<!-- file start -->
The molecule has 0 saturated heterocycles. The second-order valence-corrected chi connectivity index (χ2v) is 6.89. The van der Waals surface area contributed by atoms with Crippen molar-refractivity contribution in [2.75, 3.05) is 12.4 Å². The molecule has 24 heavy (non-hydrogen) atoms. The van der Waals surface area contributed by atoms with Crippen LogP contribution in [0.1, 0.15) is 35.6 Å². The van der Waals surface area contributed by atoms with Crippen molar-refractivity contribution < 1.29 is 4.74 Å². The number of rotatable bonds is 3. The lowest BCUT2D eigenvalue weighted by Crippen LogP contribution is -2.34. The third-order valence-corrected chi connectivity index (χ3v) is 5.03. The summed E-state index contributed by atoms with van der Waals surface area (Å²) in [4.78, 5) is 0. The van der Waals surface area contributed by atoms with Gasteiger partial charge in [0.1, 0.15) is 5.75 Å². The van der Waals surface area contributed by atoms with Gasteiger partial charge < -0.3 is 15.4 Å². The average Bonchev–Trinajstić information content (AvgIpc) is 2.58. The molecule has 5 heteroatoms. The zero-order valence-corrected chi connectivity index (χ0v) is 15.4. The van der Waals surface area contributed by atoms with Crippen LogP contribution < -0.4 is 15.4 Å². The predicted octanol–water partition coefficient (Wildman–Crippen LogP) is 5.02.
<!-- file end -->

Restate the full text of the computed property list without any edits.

The molecule has 0 saturated heterocycles. The second-order valence-corrected chi connectivity index (χ2v) is 6.89. The van der Waals surface area contributed by atoms with Crippen molar-refractivity contribution in [2.75, 3.05) is 12.4 Å². The molecule has 24 heavy (non-hydrogen) atoms. The van der Waals surface area contributed by atoms with Crippen LogP contribution in [0.1, 0.15) is 35.6 Å². The van der Waals surface area contributed by atoms with Crippen molar-refractivity contribution < 1.29 is 4.74 Å². The number of rotatable bonds is 3. The lowest BCUT2D eigenvalue weighted by Crippen LogP contribution is -2.34. The third-order valence-corrected chi connectivity index (χ3v) is 5.03. The summed E-state index contributed by atoms with van der Waals surface area (Å²) in [4.78, 5) is 0. The van der Waals surface area contributed by atoms with Gasteiger partial charge in [0.1, 0.15) is 5.75 Å². The van der Waals surface area contributed by atoms with Gasteiger partial charge < -0.3 is 15.4 Å². The average Bonchev–Trinajstić information content (AvgIpc) is 2.58. The molecule has 5 heteroatoms. The zero-order valence-corrected chi connectivity index (χ0v) is 15.4. The van der Waals surface area contributed by atoms with Crippen LogP contribution < -0.4 is 15.4 Å². The predicted octanol–water partition coefficient (Wildman–Crippen LogP) is 5.02.